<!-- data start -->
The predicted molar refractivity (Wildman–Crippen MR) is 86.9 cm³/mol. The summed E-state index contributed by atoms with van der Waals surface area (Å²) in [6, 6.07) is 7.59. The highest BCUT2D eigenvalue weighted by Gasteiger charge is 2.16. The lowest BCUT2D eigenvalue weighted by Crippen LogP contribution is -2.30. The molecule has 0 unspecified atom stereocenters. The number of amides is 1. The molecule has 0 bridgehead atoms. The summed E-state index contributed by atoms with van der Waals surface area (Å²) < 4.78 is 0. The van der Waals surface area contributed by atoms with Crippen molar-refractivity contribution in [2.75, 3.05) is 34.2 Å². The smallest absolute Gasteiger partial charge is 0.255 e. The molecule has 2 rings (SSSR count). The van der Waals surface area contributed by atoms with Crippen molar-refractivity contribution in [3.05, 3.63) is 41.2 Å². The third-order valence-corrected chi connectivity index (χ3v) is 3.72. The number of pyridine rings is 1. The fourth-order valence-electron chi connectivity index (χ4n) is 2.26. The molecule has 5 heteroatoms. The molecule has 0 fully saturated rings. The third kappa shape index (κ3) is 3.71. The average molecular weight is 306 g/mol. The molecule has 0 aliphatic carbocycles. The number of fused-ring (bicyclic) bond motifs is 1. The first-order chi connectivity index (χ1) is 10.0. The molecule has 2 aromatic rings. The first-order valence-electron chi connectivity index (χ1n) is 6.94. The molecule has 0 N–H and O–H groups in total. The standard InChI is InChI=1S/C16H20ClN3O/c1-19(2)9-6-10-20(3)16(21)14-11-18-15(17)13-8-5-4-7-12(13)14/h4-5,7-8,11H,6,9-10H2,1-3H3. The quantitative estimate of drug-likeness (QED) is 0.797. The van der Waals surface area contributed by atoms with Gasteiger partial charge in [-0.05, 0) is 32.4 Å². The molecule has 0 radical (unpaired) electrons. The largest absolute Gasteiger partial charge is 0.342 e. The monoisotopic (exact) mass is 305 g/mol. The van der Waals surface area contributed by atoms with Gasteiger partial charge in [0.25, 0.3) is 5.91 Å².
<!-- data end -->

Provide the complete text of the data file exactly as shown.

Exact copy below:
The predicted molar refractivity (Wildman–Crippen MR) is 86.9 cm³/mol. The summed E-state index contributed by atoms with van der Waals surface area (Å²) in [6, 6.07) is 7.59. The highest BCUT2D eigenvalue weighted by Gasteiger charge is 2.16. The lowest BCUT2D eigenvalue weighted by Crippen LogP contribution is -2.30. The molecule has 0 unspecified atom stereocenters. The number of amides is 1. The molecule has 0 bridgehead atoms. The summed E-state index contributed by atoms with van der Waals surface area (Å²) < 4.78 is 0. The van der Waals surface area contributed by atoms with Crippen molar-refractivity contribution in [2.75, 3.05) is 34.2 Å². The smallest absolute Gasteiger partial charge is 0.255 e. The molecule has 2 rings (SSSR count). The van der Waals surface area contributed by atoms with Crippen molar-refractivity contribution in [3.05, 3.63) is 41.2 Å². The third-order valence-corrected chi connectivity index (χ3v) is 3.72. The number of pyridine rings is 1. The fourth-order valence-electron chi connectivity index (χ4n) is 2.26. The molecule has 5 heteroatoms. The molecule has 0 fully saturated rings. The third kappa shape index (κ3) is 3.71. The average molecular weight is 306 g/mol. The molecule has 0 aliphatic carbocycles. The number of fused-ring (bicyclic) bond motifs is 1. The first-order chi connectivity index (χ1) is 10.0. The molecule has 2 aromatic rings. The first-order valence-electron chi connectivity index (χ1n) is 6.94. The molecule has 0 N–H and O–H groups in total. The standard InChI is InChI=1S/C16H20ClN3O/c1-19(2)9-6-10-20(3)16(21)14-11-18-15(17)13-8-5-4-7-12(13)14/h4-5,7-8,11H,6,9-10H2,1-3H3. The quantitative estimate of drug-likeness (QED) is 0.797. The van der Waals surface area contributed by atoms with Gasteiger partial charge in [-0.05, 0) is 32.4 Å². The molecule has 0 radical (unpaired) electrons. The largest absolute Gasteiger partial charge is 0.342 e. The monoisotopic (exact) mass is 305 g/mol. The van der Waals surface area contributed by atoms with Gasteiger partial charge in [0.25, 0.3) is 5.91 Å².